The novel starts with this famous line: “Happy families are all alike; every unhappy family is unhappy in its own way.”
Steven Pinker: “Factfulness” by Hans Rosling
Steven Pinker is a psychologist and the author of “Enlightenment Now” – one of Bill Gates’ two favorite books of 2018 so far.
Pinker and Rosling have both earned Gates’ admiration because they take an optimistic view of the present and future.
A doctor and statistician by training, Rosling argues in his book that people are collectively taking an overly emotional view of the world. Using statistics, Rosling shows how humanity is constantly improving based on birth rates, life expectancy, and the gender wage gap.
Jennifer Doudna: “She Has Her Mother’s Laugh” by Carl Zimmer
Jennifer Doudna is a renowned biochemist and cell biology expert at the University of California, Berkeley.
Doudna is known for her work co-inventing CRISPR gene-editing technology, and was recently granted a patent for the use of CRISPR-Cas9. So it’s perhaps not surprising that she told Business Insider she recommends Carl Zimmer’s newest work, “She Has Her Mother’s Laugh”.
In the book, Zimmer, one of the world’s best science journalists, explores the ongoing revolution in genetic technology and the concept of heredity: what gets passed on from generation to generation.
Doudna said the book gives a “wonderful perspective on the science of heredity along with reflections on the profound opportunities and challenges of technologies that can influence personal genetics.”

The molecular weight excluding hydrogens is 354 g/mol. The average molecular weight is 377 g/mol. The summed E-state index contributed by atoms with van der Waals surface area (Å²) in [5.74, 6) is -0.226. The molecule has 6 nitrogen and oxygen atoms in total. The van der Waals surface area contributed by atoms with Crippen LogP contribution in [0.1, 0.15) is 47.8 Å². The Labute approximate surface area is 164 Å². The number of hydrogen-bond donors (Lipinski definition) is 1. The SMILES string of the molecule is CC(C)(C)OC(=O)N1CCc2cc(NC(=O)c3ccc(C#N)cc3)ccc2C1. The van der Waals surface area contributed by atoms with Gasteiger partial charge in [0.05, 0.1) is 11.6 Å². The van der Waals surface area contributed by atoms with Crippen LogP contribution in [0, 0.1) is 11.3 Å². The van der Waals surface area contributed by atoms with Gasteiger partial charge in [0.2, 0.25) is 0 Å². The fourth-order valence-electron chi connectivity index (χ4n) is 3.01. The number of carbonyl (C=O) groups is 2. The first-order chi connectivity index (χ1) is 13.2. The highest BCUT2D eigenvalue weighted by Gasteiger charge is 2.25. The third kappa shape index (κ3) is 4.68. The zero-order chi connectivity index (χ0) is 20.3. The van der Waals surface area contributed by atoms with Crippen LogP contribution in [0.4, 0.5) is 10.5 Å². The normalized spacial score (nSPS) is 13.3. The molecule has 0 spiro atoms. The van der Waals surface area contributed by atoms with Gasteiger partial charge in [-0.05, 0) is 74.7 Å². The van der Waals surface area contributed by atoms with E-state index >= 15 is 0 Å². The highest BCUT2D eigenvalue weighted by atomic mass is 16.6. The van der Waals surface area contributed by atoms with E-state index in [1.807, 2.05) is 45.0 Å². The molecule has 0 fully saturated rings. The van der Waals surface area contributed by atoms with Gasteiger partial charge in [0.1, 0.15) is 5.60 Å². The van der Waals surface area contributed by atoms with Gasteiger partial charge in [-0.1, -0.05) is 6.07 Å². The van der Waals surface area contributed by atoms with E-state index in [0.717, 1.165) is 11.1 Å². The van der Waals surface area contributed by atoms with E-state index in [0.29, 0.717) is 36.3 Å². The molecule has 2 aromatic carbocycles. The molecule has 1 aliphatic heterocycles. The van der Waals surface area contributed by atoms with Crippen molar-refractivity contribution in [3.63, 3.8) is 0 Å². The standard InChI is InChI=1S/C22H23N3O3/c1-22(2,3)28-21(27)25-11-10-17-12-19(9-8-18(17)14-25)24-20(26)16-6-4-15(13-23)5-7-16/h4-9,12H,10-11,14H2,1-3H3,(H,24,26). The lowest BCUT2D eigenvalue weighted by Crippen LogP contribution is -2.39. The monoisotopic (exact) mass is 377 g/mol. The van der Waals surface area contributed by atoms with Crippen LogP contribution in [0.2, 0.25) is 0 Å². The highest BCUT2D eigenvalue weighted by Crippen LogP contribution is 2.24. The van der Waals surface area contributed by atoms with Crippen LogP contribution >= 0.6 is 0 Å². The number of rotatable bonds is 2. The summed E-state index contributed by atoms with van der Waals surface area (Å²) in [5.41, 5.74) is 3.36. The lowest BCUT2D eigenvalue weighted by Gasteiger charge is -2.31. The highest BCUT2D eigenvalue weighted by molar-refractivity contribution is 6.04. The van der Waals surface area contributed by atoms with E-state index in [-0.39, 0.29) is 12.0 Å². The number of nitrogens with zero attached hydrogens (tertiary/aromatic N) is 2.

Michio Kaku: The “Foundation” Trilogy by Isaac Asimov
Physicist and futurist Michio Kaku is a big fan of science fiction writer Isaac Asimov.
Asimov’s “Foundation” trilogy centers on the fall of the fictional Galactic Empire, which consists of millions of planets settled by humans across the Milky Way galaxy.
Kaku wrote in The Guardian earlier this year he was “fascinated by Asimov’s gripping saga of the rise and decline of a galactic empire.”
Elon Musk has also said that Asimov’s trilogy was an influence for his career trajectory.
Atul Gawande: “My Struggle” by Karl Ove Knausgaard
Atul Gawande, is a surgeon, public health researcher, and writer. He was recently selected to be chief executive of the health care venture created by Amazon, Berkshire Hathaway, and JPMorgan Chase.
Gawande is a big fan of the Norwegian memoirist Karl Ove Knausgaard.
He told The New York Times that he was “hypnotized” by Knausgaard’s six-part autobiography, “My Struggle.”
“The immersive detail – whether it’s five pages about viewing his father’s body at a funeral home or fixing breakfast one morning – makes it feel as close as you can get to actually experiencing another person’s life,” Gawande told The Times.
Atul Gawande: “Wolf Hall” by Hilary Mantel
Gawande has also sung the praises of Hilary Mantel, a British writer of historical fiction.
Gawande told The New York Times that Mantel is one of his favorite writers.
Wolf Hall won the prestigious Man Booker prize in 2009. It’s a fictional portrayal of Thomas Cromwell’s rise in the Tudor Court of 16th century England. In 2012, Mantel won the Booker prize again for the second installment of that story, which continues chronicling the lives of Cromwell, Henry VIII, and Anne Boleyn. The third installment in the series is still in the works.
Gawande told The Times he has little interest in historical fiction, but that “Mantel has that same Tolstoyan ability to make the odd and faraway worlds her characters inhabit feel like they matter to us.”